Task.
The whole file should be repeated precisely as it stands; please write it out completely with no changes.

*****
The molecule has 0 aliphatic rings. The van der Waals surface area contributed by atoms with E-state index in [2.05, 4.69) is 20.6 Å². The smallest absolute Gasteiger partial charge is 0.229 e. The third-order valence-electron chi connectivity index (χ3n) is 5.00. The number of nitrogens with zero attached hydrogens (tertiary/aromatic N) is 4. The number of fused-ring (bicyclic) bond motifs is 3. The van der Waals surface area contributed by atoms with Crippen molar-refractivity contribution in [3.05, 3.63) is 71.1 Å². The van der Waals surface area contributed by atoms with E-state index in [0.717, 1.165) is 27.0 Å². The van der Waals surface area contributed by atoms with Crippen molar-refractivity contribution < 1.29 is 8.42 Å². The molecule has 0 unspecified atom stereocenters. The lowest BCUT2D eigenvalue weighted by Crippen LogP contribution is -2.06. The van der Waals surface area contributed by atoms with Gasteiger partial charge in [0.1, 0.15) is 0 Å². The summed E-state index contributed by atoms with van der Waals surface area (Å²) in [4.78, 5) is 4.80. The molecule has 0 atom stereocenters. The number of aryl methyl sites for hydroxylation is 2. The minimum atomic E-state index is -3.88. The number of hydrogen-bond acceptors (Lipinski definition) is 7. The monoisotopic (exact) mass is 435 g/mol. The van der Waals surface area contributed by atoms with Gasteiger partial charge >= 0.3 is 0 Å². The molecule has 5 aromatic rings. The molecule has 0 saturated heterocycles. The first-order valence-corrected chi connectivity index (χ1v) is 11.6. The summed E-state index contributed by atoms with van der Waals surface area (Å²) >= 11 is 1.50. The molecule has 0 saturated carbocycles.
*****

The molecule has 0 aliphatic rings. The van der Waals surface area contributed by atoms with E-state index in [2.05, 4.69) is 20.6 Å². The smallest absolute Gasteiger partial charge is 0.229 e. The third-order valence-electron chi connectivity index (χ3n) is 5.00. The number of nitrogens with zero attached hydrogens (tertiary/aromatic N) is 4. The number of fused-ring (bicyclic) bond motifs is 3. The van der Waals surface area contributed by atoms with Crippen molar-refractivity contribution in [3.05, 3.63) is 71.1 Å². The van der Waals surface area contributed by atoms with E-state index in [0.717, 1.165) is 27.0 Å². The van der Waals surface area contributed by atoms with Crippen molar-refractivity contribution < 1.29 is 8.42 Å². The molecule has 0 unspecified atom stereocenters. The lowest BCUT2D eigenvalue weighted by Crippen LogP contribution is -2.06. The van der Waals surface area contributed by atoms with Gasteiger partial charge in [0.1, 0.15) is 0 Å². The summed E-state index contributed by atoms with van der Waals surface area (Å²) in [4.78, 5) is 4.80. The molecule has 0 atom stereocenters. The number of aryl methyl sites for hydroxylation is 2. The minimum atomic E-state index is -3.88. The number of hydrogen-bond acceptors (Lipinski definition) is 7. The monoisotopic (exact) mass is 435 g/mol. The van der Waals surface area contributed by atoms with Gasteiger partial charge >= 0.3 is 0 Å². The molecule has 5 aromatic rings. The molecule has 0 saturated heterocycles. The first-order valence-corrected chi connectivity index (χ1v) is 11.6. The summed E-state index contributed by atoms with van der Waals surface area (Å²) >= 11 is 1.50. The molecule has 0 saturated carbocycles.